Based on the authors’ new book, The Strategic Leader’s Roadmap, this article stresses that strategic leadership constitutes a skillset that can be learned and mastered across a career. Becoming a strategic leader oneself and developing strategic leadership in others is one of the great callings of our era.
As managers navigate a more turbulent marketplace and more global square, the integrated application of both strategy and leadership is of ever greater value. Heightened uncertainty from process innovations, technological shifts, and regulatory changes have placed a premium on the need for managers who not only think strategically but also inspire a workforce. The stakes could not be higher, as has been evident in the achievements of those who have combined both, including Alan Mulally at Ford, Jeff Bezos at Amazon, and Sundar Pichai at Google.
In a new book, The Strategic Leader’s Roadmap, we stress that strategic leadership constitutes a skillset than can be learned and mastered across a career. We draw on accounts of those who have exercised both to illustrate how they can be acquired and integrated, and we begin with the experience a new executive as Nissan Motor Company at a moment when the automaker required a wholesale turnaround if it was to survive.
Strategic Leadership in a Turnaround
The financial situation for Nissan could not have been more dismal. Its global market share had shrunk from 6.6% in 1991 to 4.9% in 1998, and even in its home market only about 10% of its models were proving profitable. The company had chalked up losses in seven of the past eight years, and it was now paying a billion dollars annually just to service its $19 billion debt. An enraged shareholder at Nissan’s annual meeting on June 25, 1999, demanded that Nissan’s president resign: “You’ve made mistake after mistake in your management decisions.”
Not that Nissan’s management had not been trying to make the right decisions to stanch the losses. It had earlier set an ambitious target of taking a quarter of Japan’s auto market by 2000. It was one of those aspirational goals that executives use to concentrate the mind and excite the ambitious. But to achieve that, the chief executive had said that the old way of making and selling cars would no longer work. A new strategy was needed.
The Nissan chief executive had called for a redoubled effort to resurrect its ailing American arm, a market where customers had been flocking to sports utility vehicles – though Nissan had not even introduced an SUV yet. The company, its chief had urged, must also focus more on earnings than sales, slash its car “platforms”, and discontinue its least profitable models. In short, the CEO had warned, the company could never recover if it continued doing business the same old way. And his new way seemed like the right way – providing he could deliver on the plan. But so far he had not. Nissan’s market share in Japan in 1999 had stalled at just 16%, it was faring little better abroad, and losses were mounting everywhere.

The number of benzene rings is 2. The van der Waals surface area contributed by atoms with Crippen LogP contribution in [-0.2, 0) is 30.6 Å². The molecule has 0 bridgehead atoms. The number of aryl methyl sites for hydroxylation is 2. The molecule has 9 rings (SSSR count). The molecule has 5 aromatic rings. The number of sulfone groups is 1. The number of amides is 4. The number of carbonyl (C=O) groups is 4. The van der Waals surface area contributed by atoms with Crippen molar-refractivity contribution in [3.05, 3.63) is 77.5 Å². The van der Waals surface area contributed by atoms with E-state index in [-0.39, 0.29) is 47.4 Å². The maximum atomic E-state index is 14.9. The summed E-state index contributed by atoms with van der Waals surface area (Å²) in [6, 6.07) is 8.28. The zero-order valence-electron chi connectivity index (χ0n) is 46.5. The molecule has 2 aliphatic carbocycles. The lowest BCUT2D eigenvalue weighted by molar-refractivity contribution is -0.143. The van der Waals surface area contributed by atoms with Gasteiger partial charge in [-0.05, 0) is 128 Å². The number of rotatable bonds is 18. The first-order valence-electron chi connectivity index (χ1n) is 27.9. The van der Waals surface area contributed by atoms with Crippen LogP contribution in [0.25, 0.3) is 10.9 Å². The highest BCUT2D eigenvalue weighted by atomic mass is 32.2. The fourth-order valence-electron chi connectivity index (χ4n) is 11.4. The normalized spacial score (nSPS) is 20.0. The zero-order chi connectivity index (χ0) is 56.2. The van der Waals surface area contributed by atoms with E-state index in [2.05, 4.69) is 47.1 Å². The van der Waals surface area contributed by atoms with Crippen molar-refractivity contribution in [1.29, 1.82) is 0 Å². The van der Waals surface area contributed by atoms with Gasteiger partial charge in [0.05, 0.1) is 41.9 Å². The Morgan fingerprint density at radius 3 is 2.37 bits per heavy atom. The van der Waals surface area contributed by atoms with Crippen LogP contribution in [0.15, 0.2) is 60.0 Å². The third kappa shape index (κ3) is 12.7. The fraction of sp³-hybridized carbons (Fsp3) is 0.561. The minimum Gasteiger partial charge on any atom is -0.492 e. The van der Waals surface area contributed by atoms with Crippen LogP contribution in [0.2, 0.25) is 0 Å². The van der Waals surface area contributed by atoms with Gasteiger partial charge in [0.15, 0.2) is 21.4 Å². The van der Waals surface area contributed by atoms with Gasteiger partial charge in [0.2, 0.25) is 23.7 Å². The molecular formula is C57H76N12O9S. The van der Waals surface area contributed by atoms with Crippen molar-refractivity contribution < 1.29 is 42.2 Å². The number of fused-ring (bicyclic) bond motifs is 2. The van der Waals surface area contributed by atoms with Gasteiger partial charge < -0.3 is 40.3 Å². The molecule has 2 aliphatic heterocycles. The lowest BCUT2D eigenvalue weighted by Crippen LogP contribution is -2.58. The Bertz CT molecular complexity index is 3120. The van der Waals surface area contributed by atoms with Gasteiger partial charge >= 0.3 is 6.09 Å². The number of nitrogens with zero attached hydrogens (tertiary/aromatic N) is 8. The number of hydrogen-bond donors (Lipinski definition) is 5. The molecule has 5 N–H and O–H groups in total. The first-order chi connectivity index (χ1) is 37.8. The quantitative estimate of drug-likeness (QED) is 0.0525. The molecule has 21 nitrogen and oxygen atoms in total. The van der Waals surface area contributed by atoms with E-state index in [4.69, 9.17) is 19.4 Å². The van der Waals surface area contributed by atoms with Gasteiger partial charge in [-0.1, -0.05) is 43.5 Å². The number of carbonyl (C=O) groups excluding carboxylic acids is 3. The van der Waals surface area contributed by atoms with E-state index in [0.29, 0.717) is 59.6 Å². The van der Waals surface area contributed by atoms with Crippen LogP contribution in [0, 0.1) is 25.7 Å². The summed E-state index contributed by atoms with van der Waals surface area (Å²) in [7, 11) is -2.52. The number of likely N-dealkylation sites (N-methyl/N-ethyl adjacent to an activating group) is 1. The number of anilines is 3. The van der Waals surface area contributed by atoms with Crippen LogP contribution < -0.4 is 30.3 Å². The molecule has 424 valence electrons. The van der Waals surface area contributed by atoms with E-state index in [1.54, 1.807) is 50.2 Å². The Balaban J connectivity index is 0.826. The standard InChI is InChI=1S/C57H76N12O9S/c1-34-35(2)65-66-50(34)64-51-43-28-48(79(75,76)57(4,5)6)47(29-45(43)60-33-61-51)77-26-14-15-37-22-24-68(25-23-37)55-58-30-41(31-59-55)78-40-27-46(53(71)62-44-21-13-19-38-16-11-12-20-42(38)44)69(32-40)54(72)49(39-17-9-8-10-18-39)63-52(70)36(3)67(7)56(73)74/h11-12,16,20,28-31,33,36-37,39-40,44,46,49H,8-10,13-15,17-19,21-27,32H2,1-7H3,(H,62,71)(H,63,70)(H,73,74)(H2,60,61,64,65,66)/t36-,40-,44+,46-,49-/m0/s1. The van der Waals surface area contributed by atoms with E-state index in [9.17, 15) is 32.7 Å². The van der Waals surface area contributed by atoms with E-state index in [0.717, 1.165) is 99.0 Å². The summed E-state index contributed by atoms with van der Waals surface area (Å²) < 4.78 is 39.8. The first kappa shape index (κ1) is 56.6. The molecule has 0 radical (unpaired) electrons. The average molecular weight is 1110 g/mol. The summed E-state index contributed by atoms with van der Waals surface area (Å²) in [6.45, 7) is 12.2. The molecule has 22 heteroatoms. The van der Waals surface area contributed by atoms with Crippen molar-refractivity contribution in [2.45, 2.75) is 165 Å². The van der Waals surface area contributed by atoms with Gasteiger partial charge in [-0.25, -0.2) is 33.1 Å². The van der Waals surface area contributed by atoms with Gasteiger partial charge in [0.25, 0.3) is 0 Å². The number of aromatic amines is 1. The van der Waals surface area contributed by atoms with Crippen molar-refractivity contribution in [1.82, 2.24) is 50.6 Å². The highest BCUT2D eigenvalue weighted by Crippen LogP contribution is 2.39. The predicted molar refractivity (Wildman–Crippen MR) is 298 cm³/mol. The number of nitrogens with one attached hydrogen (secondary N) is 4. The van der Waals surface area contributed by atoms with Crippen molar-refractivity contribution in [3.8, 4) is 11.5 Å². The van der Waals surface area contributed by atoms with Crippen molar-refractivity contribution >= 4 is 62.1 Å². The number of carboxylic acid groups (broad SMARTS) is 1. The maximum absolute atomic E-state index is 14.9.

Given the widespread skepticism in Japan about whether Nissan executives could ever reverse its declining fortunes – whatever the strategy – further financing for a costly turnaround had dried up. Other carmakers, however, might have an interest in a rescue, though they were sure to exact a high price, such as Nissan’s ability to control its own strategy or even its own leadership. Still, with little real choice in the matter, Nissan sought an international partner, toying first with Germany’s Daimler and then eventually hooking up with France’s Renault.
Renault agreed to infuse $5.4 billion into Nissan, but in return it required more than 36% of the company’s ownership and a commitment from Nissan to appoint Renault executive Carlos Ghosn as Nissan’s chief operating officer. With that, Renault inserted a very different kind of leader into the top ranks of Nissan – more confident, more determined, and certainly by Japanese standards more brazen. With a hint of Antony at the Forum (“I come to bury Caesar, not to praise him”), Ghosn told Nissan’s suffering shareholders at the tumultuous 1999 annual meeting, “I have come to Japan not for the good of Renault but for the good of Nissan.”
“For the good of Nissan” would entail a new combination: a more aggressive execution of the company’s strategy and a more demanding manager in charge of it. And Carlos Ghosn seemed to promise both. Under his leadership, he said, the struggling automaker would return to profitability the following year and halve its debt a year later. To do so, the company would close three assembly plants in Japan, increase factory utilisation from 53% to 77%, cut suppliers by nearly half, eliminate 14% of the workforce, and reduce administrative costs by 20%.
Fifteen years later, under Carlos Ghosn’s strategy and leadership, Nissan was indeed back on its feet. It was still far short of the goal of holding a quarter of the domestic market that its prior CEO had once targeted, and Toyota continued to dominate Japan with more than 30% of auto sales. But Nissan had more than recovered to now outperform its industry in Japan, China, Europe, and even North America.
About the Authors
Harbir Singh is Mack Professor of Management, Co-Director of the Mack Institute for Innovation Management, and Vice Dean for Global Initiatives, Wharton School, University of Pennsylvania. His research and teaching interests include corporate governance, corporate restructuring, joint ventures, management buyouts, and strategies for corporate acquisitions.
Michael Useem is Egan Professor of Management, Faculty Director of the McNulty Leadership Program, and Director of the Center for Leadership and Change Management, Wharton School, University of Pennsylvania. His research and teaching interests include corporate governance, risk management, decision making, organisational leadership, and change management.